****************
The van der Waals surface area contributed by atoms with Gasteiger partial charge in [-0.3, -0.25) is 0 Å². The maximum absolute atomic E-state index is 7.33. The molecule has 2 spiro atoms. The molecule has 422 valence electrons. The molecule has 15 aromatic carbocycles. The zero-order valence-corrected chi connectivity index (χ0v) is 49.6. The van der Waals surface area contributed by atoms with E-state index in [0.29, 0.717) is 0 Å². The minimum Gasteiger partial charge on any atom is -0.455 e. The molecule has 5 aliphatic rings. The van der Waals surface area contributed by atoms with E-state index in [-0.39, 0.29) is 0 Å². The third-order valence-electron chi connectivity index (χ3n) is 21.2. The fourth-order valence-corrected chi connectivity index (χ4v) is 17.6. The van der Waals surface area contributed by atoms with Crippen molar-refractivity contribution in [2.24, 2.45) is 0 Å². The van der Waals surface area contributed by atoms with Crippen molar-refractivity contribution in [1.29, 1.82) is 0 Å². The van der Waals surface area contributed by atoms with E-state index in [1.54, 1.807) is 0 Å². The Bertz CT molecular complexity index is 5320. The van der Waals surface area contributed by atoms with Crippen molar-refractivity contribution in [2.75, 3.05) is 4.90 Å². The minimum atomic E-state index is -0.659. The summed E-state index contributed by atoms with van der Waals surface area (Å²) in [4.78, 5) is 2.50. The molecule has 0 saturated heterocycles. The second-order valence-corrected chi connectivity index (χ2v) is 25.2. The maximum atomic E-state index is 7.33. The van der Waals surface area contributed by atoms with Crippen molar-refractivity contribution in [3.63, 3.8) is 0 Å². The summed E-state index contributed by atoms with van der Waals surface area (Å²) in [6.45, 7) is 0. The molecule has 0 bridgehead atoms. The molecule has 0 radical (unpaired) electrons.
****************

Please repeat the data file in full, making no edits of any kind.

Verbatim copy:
The van der Waals surface area contributed by atoms with Gasteiger partial charge in [-0.3, -0.25) is 0 Å². The maximum absolute atomic E-state index is 7.33. The molecule has 2 spiro atoms. The molecule has 422 valence electrons. The molecule has 15 aromatic carbocycles. The zero-order valence-corrected chi connectivity index (χ0v) is 49.6. The van der Waals surface area contributed by atoms with E-state index in [0.29, 0.717) is 0 Å². The minimum Gasteiger partial charge on any atom is -0.455 e. The molecule has 5 aliphatic rings. The van der Waals surface area contributed by atoms with E-state index in [-0.39, 0.29) is 0 Å². The third-order valence-electron chi connectivity index (χ3n) is 21.2. The fourth-order valence-corrected chi connectivity index (χ4v) is 17.6. The van der Waals surface area contributed by atoms with Crippen molar-refractivity contribution in [2.24, 2.45) is 0 Å². The van der Waals surface area contributed by atoms with Crippen molar-refractivity contribution in [1.29, 1.82) is 0 Å². The van der Waals surface area contributed by atoms with E-state index in [1.54, 1.807) is 0 Å². The Bertz CT molecular complexity index is 5320. The van der Waals surface area contributed by atoms with Crippen molar-refractivity contribution in [2.75, 3.05) is 4.90 Å². The minimum atomic E-state index is -0.659. The summed E-state index contributed by atoms with van der Waals surface area (Å²) in [4.78, 5) is 2.50. The molecule has 0 saturated heterocycles. The second-order valence-corrected chi connectivity index (χ2v) is 25.2. The maximum atomic E-state index is 7.33. The van der Waals surface area contributed by atoms with Crippen molar-refractivity contribution in [3.63, 3.8) is 0 Å². The summed E-state index contributed by atoms with van der Waals surface area (Å²) in [6.45, 7) is 0. The molecule has 0 bridgehead atoms. The molecule has 0 radical (unpaired) electrons.